Is This the Beginning of the End for ISIS?

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Members of Iraqi Federal police carry suicide belts used by Islamic State militants in the Old City of Mosul, Iraq July 9, 2017. Alaa Al-Marjani/Reuters

The Iraqi army, in conjunction with the U.S.-led coalition, has pried the northern city of Mosul from the Islamic State group's (ISIS) brutal grasp three years after the militant group's leader, Abu Bakr al-Baghdadi, first declared a caliphate inside a renowned city mosque.

Iraq's Prime Minister Haider al-Abadi arrived in Mosul Sunday to officially mark the city's liberation, congratulating "the heroic fighters and the Iraqi people on the achievement of the major victory,” his office said in a statement. 

But what happens now?

And what were the costs of the campaign?

Many neighborhoods in Iraq's second largest city are reduced to rubble, where ISIS militants'  bodies are left to rot in the sun. Two-and-a-half weeks ago, the militant  group blew up the 842-year-old Great Mosque of al-Nuri where Baghdadi announced the caliphate.

The nine month-battle to recapture Mosul was one of the bloodiest in the fight against the militant group. Iraq’s premier fighting force, the Counter Terrorism Service (CTS), suffered 40 percent battle losses in the city and thousands of civilians died as well.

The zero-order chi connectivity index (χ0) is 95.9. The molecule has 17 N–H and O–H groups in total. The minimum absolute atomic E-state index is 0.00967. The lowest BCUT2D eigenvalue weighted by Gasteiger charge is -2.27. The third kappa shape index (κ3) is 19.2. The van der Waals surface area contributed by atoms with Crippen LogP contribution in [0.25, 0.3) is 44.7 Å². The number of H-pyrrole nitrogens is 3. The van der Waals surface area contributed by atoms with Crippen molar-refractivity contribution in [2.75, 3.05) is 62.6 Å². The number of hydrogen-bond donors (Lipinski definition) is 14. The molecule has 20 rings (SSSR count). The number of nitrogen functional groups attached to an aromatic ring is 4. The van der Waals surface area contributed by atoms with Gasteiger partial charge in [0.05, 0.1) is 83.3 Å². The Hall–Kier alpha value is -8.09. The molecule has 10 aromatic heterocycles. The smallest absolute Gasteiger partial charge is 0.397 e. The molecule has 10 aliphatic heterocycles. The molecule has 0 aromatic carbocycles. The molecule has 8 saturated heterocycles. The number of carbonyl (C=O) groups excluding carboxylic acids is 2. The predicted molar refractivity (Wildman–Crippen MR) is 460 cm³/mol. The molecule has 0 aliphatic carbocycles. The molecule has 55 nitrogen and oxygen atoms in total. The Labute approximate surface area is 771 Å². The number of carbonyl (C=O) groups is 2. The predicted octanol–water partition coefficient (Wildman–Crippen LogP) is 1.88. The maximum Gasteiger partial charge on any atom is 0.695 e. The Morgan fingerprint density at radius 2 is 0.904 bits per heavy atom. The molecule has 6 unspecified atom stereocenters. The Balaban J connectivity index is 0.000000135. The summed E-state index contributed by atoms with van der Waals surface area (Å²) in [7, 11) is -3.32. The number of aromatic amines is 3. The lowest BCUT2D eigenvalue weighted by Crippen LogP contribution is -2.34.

Now the Iraqi army is requesting more funding from the U.S. government to continue the pushback and ensure ISIS fighters don't return.

Read more: ISIS nears U.S. military base in Iraq, slaughters journalists

The group still has a stronghold in the city of Raqqa, Syria. A month into a campaign to capture the city U.S-backed Syrian forces have barely begun the fight into the heart of the city. Some 2,000 militants and their families have fortified themselves in the densely populated center, among tens of thousands of civilians.

Whereas Mosul was a yearlong campaign, “I don't think Raqqa will take that long, but it will take time," U.S. special envoy Brett McGurk told the Dubai-based Al-Aan TV last month during a visit to the frontline.

The group’s ability to inspire attacks in other parts of the world hasn’t stopped with the loss of Mosul. Jihadi groups in Indonesia and Nigeria have also claimed allegiance with the group.

“ISIS today is an international organization,” Hassan Hassan, a senior fellow at the Tahrir Institute for Middle East Policy in Washington told The New York Times Saturday. “Its leadership and its ability to grow back are still there."

But there is more positive news: ISIS' revenue—which was helping to fund its reign of terror that started with the capture of cities, villages and territory across Iraq and Syria in 2013— dropped 80 percent in the past two years, according to a report released late last month by IHS Markit, as the group lost oil and taxes from the territory it previously held.

The loss of Mosul and the siege of Raqqa “are major blows to ISIS because its state-building project is over, there is no more caliphate, and that will diminish support and recruits,” Hassan said.